Six Australia’s councils get funds to develop rubberized asphalt from end-of-life tires
Funds provided by Tyre Stewardship Australia (TSA) will help at least six councils in South Australia commence trials using crumb rubber recycled from scrap tires for asphalt projects. The trials are considered the biggest of its kind in the country, according to TSA CEO Lina Goodman.
The move to use recycled rubber is seen as an opportunity to advance circular economy in the state. Roads that rely on recycled tires will serve as alternative to conventional asphalt. Technical support is provided by The Department of Planning, Transport and Infrastructure.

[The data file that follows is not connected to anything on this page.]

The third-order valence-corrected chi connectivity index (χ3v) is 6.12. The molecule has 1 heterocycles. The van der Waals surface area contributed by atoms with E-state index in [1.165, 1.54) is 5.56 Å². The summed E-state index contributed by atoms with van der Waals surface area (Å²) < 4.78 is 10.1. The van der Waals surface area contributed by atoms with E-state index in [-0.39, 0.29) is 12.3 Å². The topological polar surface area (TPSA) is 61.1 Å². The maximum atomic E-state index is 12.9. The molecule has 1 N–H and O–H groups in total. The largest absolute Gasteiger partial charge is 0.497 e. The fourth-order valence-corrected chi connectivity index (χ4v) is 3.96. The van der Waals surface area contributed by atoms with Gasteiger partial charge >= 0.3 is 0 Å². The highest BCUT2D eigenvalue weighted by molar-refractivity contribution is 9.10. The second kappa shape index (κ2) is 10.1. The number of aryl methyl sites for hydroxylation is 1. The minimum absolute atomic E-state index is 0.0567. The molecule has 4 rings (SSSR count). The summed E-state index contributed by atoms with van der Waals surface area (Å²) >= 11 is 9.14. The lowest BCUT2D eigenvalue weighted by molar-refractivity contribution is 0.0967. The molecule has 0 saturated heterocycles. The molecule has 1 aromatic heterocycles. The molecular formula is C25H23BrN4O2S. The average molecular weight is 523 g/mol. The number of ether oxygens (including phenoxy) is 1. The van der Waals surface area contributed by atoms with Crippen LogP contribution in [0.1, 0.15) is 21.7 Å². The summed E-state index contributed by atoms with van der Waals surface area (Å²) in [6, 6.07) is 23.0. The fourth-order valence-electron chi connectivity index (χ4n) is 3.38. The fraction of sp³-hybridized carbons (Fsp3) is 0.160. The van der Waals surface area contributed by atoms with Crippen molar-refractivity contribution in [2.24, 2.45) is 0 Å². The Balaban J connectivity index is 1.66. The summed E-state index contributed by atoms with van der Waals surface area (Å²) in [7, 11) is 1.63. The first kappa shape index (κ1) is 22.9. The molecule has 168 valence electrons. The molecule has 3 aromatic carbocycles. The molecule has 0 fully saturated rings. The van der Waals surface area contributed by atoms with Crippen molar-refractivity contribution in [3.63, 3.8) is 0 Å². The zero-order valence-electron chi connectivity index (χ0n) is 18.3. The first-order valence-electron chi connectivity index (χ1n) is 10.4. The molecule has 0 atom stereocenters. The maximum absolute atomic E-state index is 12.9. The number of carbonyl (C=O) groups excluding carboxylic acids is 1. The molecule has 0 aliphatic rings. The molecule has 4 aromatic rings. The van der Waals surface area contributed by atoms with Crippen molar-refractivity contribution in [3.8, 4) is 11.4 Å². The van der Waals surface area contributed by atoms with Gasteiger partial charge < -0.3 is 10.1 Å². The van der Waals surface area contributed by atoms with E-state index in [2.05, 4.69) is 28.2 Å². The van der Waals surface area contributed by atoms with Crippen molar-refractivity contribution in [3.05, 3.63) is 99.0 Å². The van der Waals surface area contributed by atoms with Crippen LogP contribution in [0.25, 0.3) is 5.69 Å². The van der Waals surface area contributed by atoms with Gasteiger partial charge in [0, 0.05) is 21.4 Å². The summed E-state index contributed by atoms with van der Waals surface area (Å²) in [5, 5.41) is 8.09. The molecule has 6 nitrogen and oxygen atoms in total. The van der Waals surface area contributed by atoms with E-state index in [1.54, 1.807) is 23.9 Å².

Topcoat Asphalt and the cities of Mitcham, Port Adelaide Enfield, Campbelltown, West Torrens, Onkaparinga and Salisbury are used as sites for the tests. Over 3000 tons of passenger tires will be used to produce roads as part of the TSA trial.
For instance, Topcoat Asphalt is planning to rely on high-grade mix that contains high amounts of crumb rubber. Last year, a test that used similar mix had been conducted in the City of Mitcham. According to TSA, the results of the earlier trial are seen as positive.
Earlier, TSA issued a statement in which it noted that, annually, some 29 million tires undergo recycling and upcycling – the recycled products are then used to develop roads, polymers, fields and fuel. However, at the same time, more than 27 million of passenger tires fail to be processed, and are simply kept at landfills, or exported abroad by Australia.
Press release by Waste Management Review.